Kubernetes in Docker Desktop Just Got Easier with Epinio

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Epinio takes developers from application to URL in one step. In this blog post, I’m going to tell you about the new Epinio extension for Docker Desktop, that allows you to run Epinio on your laptop. DevOps are very interested in the details of containerized workloads and Kubernetes especially, but for developers, the abstraction layer provided by Kubernetes might not be too relevant to their daily work. And managing a Kubernetes cluster certainly is above and beyond for most application developers.

However, deploying an application with Epinio is possible with very little Kubernetes knowledge. On a real cluster, Epinio also offers several advantages to operators, but that is a story for another post.

Areas where Epinio can help

Figure 1: Where Epinio is useful

The above image illustrates that Epinio can be used as part of continuous delivery workflows, enable operators to manage applications better and help to build self-service platforms. Developers run Kubernetes clusters locally to stay close to the production environment. Epinio builds and deploys workloads, just like it would on a real cluster.

 

The feedback we get on Epinio shows that even running Kubernetes locally is not a one-liner. For example, the networking differs significantly between K3s, k3d, KinD, minikube, Rancher Desktop and others.

Kubernetes Checkbox in Docker Desktop

Figure 2: Install Kubernetes in Docker Desktop first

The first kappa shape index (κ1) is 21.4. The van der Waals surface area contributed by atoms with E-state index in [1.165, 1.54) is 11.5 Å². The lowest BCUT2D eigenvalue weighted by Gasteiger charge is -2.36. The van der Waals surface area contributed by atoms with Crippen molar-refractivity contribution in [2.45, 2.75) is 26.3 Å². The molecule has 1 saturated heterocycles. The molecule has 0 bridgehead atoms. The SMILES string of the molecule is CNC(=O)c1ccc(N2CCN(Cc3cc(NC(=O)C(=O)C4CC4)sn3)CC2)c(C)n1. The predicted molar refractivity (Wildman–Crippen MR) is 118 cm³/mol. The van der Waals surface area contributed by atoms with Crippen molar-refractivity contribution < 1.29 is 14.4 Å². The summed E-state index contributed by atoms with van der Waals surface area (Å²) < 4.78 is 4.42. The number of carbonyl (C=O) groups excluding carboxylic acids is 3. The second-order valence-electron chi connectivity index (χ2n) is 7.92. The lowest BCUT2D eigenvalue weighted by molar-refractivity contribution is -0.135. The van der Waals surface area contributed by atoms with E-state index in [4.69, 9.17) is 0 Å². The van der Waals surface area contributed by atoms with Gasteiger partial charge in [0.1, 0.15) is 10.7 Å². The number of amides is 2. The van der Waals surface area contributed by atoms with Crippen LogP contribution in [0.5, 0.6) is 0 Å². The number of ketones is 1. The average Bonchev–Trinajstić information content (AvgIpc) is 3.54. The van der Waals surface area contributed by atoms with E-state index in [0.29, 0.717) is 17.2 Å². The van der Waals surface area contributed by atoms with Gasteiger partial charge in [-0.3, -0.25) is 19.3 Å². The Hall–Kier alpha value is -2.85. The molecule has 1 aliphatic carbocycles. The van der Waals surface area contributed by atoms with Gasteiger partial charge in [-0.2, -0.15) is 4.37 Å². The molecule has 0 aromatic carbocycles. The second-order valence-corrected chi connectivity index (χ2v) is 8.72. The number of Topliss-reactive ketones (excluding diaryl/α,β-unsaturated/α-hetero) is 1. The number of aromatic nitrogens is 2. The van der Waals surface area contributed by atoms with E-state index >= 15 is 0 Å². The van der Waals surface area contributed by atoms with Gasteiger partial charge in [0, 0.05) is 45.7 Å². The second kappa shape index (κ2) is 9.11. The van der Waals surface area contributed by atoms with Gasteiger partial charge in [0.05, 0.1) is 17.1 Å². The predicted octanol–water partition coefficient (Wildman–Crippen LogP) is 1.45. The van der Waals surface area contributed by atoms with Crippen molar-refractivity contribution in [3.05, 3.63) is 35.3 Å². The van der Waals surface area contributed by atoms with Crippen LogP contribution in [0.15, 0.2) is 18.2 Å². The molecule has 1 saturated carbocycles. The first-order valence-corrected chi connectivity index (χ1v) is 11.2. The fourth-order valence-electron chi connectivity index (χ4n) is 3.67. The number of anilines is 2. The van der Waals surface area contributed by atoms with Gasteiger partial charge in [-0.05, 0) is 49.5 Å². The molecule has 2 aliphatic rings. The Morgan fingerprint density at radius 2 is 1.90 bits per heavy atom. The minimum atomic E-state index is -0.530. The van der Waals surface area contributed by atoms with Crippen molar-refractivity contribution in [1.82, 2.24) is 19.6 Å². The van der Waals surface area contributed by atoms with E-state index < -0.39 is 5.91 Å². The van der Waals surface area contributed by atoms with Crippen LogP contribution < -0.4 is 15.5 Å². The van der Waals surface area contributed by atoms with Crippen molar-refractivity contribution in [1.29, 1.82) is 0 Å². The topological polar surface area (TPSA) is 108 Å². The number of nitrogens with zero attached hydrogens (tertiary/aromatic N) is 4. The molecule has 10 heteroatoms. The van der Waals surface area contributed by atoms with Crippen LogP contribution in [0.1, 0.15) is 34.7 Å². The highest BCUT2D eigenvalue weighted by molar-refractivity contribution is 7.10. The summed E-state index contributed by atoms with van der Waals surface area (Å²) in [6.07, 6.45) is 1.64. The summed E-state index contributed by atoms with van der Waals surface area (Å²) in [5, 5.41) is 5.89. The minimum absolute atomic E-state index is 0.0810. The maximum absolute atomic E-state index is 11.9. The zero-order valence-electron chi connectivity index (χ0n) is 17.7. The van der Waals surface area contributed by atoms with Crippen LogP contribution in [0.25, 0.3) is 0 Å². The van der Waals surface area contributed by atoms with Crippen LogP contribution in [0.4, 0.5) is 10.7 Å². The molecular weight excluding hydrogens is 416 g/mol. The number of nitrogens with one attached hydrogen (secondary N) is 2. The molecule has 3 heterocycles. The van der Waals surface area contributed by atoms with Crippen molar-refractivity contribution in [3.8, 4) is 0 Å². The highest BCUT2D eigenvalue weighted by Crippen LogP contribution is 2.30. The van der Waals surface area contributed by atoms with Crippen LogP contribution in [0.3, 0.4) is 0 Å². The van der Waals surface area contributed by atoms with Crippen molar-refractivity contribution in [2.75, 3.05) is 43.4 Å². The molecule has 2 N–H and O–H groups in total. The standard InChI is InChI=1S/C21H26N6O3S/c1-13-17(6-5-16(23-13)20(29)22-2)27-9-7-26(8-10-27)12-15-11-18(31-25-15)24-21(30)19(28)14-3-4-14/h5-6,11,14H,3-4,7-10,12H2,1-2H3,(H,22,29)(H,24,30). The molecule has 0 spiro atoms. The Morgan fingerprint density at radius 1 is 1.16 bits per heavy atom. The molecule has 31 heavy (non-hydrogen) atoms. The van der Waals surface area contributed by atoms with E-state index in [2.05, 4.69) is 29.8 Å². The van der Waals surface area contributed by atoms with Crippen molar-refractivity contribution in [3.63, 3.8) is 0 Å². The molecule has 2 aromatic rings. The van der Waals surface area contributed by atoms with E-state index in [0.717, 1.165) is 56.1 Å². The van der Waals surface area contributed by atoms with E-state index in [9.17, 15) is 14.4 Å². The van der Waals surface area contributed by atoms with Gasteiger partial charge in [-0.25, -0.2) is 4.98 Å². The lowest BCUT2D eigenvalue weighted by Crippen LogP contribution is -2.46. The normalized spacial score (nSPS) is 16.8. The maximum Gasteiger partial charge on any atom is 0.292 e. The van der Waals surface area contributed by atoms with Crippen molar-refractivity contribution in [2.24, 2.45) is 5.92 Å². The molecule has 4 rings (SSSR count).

That’s why a Docker Desktop Extension is such a great opportunity for Epinio. The user can create a Kubernetes cluster by just clicking on a single checkbox. The result is always the same, which makes the Epinio installation predictable.

After choosing the Epinio extension from the marketplace (as shown in the above image), you can press the “Install” button, shown in the screenshot below, to add Epinio to Docker’s Kubernetes.

Figure 3: Epinio Extension

From here you can choose a folder, with an application inside, and send it off to Epinio. Epinio will run Cloud-Native-Buildpacks and create a deployment. The application can then be visited via the generated URL.

The extension UI is in an early stage and compared to the Epinio UI a bit limited. However, the Epinio UI has been installed alongside and you can click the “Open” button to access it with the default credentials.

The screenshot below shows the standalone UI, where you can delete and edit applications, configure environment variables and more.

Figure 4: Epinio’s UI

 

There are several next steps you can take:
  • Star Epinio on Github to show that you like the project.
  • Try out Epinio in Docker Desktop or install it onto your cluster.
  • Let us know if Buildpacks work for you, as they do not support all kinds of applications yet.
  • Get in touch with us, you can find us on GitHub and Slack.
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